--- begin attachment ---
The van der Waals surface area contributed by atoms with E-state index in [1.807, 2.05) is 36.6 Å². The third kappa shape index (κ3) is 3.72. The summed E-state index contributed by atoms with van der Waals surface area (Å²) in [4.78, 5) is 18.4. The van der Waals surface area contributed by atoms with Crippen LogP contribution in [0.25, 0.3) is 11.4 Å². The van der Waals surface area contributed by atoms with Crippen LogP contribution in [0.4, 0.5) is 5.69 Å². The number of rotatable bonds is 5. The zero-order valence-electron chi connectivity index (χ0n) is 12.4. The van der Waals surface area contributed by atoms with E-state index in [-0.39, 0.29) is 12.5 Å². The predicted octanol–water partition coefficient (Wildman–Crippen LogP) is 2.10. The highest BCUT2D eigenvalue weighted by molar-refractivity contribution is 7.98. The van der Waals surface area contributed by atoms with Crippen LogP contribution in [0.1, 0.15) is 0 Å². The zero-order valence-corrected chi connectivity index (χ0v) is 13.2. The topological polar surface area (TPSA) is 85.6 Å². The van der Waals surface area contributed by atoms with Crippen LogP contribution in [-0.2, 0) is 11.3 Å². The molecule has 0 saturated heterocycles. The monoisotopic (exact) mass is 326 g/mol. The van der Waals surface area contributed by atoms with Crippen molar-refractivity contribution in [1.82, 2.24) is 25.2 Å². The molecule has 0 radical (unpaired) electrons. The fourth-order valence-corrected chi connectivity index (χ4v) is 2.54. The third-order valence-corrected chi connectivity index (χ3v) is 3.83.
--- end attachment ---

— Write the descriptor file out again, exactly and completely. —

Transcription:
The van der Waals surface area contributed by atoms with E-state index in [1.807, 2.05) is 36.6 Å². The third kappa shape index (κ3) is 3.72. The summed E-state index contributed by atoms with van der Waals surface area (Å²) in [4.78, 5) is 18.4. The van der Waals surface area contributed by atoms with Crippen LogP contribution in [0.25, 0.3) is 11.4 Å². The van der Waals surface area contributed by atoms with Crippen LogP contribution in [0.4, 0.5) is 5.69 Å². The number of rotatable bonds is 5. The zero-order valence-electron chi connectivity index (χ0n) is 12.4. The van der Waals surface area contributed by atoms with E-state index in [-0.39, 0.29) is 12.5 Å². The predicted octanol–water partition coefficient (Wildman–Crippen LogP) is 2.10. The highest BCUT2D eigenvalue weighted by molar-refractivity contribution is 7.98. The van der Waals surface area contributed by atoms with Crippen LogP contribution in [0.1, 0.15) is 0 Å². The zero-order valence-corrected chi connectivity index (χ0v) is 13.2. The topological polar surface area (TPSA) is 85.6 Å². The van der Waals surface area contributed by atoms with Crippen LogP contribution in [-0.2, 0) is 11.3 Å². The molecule has 0 saturated heterocycles. The monoisotopic (exact) mass is 326 g/mol. The van der Waals surface area contributed by atoms with Crippen molar-refractivity contribution in [1.82, 2.24) is 25.2 Å². The molecule has 0 radical (unpaired) electrons. The fourth-order valence-corrected chi connectivity index (χ4v) is 2.54. The third-order valence-corrected chi connectivity index (χ3v) is 3.83.